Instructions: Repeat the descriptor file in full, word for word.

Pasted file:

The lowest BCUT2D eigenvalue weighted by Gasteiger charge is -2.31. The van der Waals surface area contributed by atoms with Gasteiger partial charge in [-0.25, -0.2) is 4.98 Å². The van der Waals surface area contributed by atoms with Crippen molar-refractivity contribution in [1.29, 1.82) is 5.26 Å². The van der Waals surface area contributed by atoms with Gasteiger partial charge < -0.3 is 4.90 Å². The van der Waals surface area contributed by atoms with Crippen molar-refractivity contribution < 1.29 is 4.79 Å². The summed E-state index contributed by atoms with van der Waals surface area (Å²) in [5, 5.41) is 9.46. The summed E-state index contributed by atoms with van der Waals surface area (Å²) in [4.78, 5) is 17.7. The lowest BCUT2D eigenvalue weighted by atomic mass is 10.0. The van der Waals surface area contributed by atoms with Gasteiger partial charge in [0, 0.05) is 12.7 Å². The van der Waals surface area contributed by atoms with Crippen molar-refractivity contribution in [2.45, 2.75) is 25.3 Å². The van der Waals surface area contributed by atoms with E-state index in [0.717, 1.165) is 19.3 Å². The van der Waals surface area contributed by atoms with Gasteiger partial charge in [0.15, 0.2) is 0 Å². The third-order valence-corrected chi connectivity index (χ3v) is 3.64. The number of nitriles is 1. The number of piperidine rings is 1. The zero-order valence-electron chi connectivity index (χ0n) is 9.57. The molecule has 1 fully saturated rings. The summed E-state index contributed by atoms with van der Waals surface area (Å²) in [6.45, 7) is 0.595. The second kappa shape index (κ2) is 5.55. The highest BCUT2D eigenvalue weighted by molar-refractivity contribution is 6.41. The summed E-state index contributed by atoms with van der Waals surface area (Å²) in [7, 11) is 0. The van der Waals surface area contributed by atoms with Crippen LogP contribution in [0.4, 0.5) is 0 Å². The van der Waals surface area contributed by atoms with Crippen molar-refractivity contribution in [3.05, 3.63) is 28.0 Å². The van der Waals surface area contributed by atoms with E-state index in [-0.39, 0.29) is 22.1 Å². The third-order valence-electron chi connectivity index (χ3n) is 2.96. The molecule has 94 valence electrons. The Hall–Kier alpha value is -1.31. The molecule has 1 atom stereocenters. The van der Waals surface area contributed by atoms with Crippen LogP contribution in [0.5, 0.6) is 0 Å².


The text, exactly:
The lowest BCUT2D eigenvalue weighted by Gasteiger charge is -2.31. The van der Waals surface area contributed by atoms with Gasteiger partial charge in [-0.25, -0.2) is 4.98 Å². The van der Waals surface area contributed by atoms with Crippen molar-refractivity contribution in [1.29, 1.82) is 5.26 Å². The van der Waals surface area contributed by atoms with Gasteiger partial charge < -0.3 is 4.90 Å². The van der Waals surface area contributed by atoms with Crippen molar-refractivity contribution < 1.29 is 4.79 Å². The summed E-state index contributed by atoms with van der Waals surface area (Å²) in [5, 5.41) is 9.46. The summed E-state index contributed by atoms with van der Waals surface area (Å²) in [4.78, 5) is 17.7. The lowest BCUT2D eigenvalue weighted by atomic mass is 10.0. The van der Waals surface area contributed by atoms with Gasteiger partial charge in [0, 0.05) is 12.7 Å². The van der Waals surface area contributed by atoms with Crippen molar-refractivity contribution in [2.45, 2.75) is 25.3 Å². The van der Waals surface area contributed by atoms with E-state index in [0.717, 1.165) is 19.3 Å². The van der Waals surface area contributed by atoms with Gasteiger partial charge in [0.15, 0.2) is 0 Å². The third-order valence-corrected chi connectivity index (χ3v) is 3.64. The number of nitriles is 1. The number of piperidine rings is 1. The zero-order valence-electron chi connectivity index (χ0n) is 9.57. The molecule has 1 fully saturated rings. The summed E-state index contributed by atoms with van der Waals surface area (Å²) in [6.45, 7) is 0.595. The second kappa shape index (κ2) is 5.55. The highest BCUT2D eigenvalue weighted by molar-refractivity contribution is 6.41. The summed E-state index contributed by atoms with van der Waals surface area (Å²) in [7, 11) is 0. The van der Waals surface area contributed by atoms with Crippen LogP contribution in [0.4, 0.5) is 0 Å². The van der Waals surface area contributed by atoms with Crippen molar-refractivity contribution in [3.05, 3.63) is 28.0 Å². The van der Waals surface area contributed by atoms with E-state index in [-0.39, 0.29) is 22.1 Å². The third-order valence-electron chi connectivity index (χ3n) is 2.96. The molecule has 94 valence electrons. The Hall–Kier alpha value is -1.31. The molecule has 1 atom stereocenters. The van der Waals surface area contributed by atoms with Crippen LogP contribution in [0.5, 0.6) is 0 Å².